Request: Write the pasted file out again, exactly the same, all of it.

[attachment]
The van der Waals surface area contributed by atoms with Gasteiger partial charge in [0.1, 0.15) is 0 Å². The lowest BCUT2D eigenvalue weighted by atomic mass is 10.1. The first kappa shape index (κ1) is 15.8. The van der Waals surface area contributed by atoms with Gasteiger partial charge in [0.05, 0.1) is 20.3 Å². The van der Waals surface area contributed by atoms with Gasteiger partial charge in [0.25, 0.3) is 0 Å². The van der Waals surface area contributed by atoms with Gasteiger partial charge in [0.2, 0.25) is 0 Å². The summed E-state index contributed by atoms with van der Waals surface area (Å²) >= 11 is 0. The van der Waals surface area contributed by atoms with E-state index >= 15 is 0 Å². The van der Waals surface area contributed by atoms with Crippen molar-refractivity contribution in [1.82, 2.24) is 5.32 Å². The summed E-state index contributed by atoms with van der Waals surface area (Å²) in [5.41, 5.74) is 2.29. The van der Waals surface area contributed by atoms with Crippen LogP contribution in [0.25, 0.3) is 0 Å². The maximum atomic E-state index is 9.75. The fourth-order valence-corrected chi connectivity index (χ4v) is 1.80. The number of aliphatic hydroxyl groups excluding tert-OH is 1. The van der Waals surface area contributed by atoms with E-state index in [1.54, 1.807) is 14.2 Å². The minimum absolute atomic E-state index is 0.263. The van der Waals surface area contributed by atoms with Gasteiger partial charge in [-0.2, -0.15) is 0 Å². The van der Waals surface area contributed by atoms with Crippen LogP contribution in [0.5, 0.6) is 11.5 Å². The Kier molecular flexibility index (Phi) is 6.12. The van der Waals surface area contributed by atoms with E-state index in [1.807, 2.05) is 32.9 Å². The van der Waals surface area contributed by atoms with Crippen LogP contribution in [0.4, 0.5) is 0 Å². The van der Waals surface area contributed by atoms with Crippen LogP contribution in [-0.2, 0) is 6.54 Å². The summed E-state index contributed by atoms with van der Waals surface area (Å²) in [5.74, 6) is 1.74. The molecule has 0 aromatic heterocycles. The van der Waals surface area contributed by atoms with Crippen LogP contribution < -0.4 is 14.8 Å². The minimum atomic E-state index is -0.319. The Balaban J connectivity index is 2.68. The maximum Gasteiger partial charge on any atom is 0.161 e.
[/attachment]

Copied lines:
The van der Waals surface area contributed by atoms with Gasteiger partial charge in [0.1, 0.15) is 0 Å². The lowest BCUT2D eigenvalue weighted by atomic mass is 10.1. The first kappa shape index (κ1) is 15.8. The van der Waals surface area contributed by atoms with Gasteiger partial charge in [0.05, 0.1) is 20.3 Å². The van der Waals surface area contributed by atoms with Gasteiger partial charge in [0.25, 0.3) is 0 Å². The van der Waals surface area contributed by atoms with Gasteiger partial charge in [0.2, 0.25) is 0 Å². The summed E-state index contributed by atoms with van der Waals surface area (Å²) >= 11 is 0. The van der Waals surface area contributed by atoms with E-state index >= 15 is 0 Å². The van der Waals surface area contributed by atoms with Crippen molar-refractivity contribution in [1.82, 2.24) is 5.32 Å². The summed E-state index contributed by atoms with van der Waals surface area (Å²) in [5.41, 5.74) is 2.29. The van der Waals surface area contributed by atoms with Crippen LogP contribution in [0.25, 0.3) is 0 Å². The maximum atomic E-state index is 9.75. The fourth-order valence-corrected chi connectivity index (χ4v) is 1.80. The number of aliphatic hydroxyl groups excluding tert-OH is 1. The van der Waals surface area contributed by atoms with E-state index in [1.54, 1.807) is 14.2 Å². The minimum absolute atomic E-state index is 0.263. The van der Waals surface area contributed by atoms with Gasteiger partial charge in [-0.2, -0.15) is 0 Å². The van der Waals surface area contributed by atoms with Crippen LogP contribution in [0.5, 0.6) is 11.5 Å². The Kier molecular flexibility index (Phi) is 6.12. The van der Waals surface area contributed by atoms with E-state index in [1.807, 2.05) is 32.9 Å². The van der Waals surface area contributed by atoms with Crippen LogP contribution in [0.4, 0.5) is 0 Å². The van der Waals surface area contributed by atoms with Crippen LogP contribution in [-0.2, 0) is 6.54 Å². The summed E-state index contributed by atoms with van der Waals surface area (Å²) in [5.74, 6) is 1.74. The molecule has 0 aromatic heterocycles. The van der Waals surface area contributed by atoms with Crippen LogP contribution < -0.4 is 14.8 Å². The minimum atomic E-state index is -0.319. The Balaban J connectivity index is 2.68. The maximum Gasteiger partial charge on any atom is 0.161 e.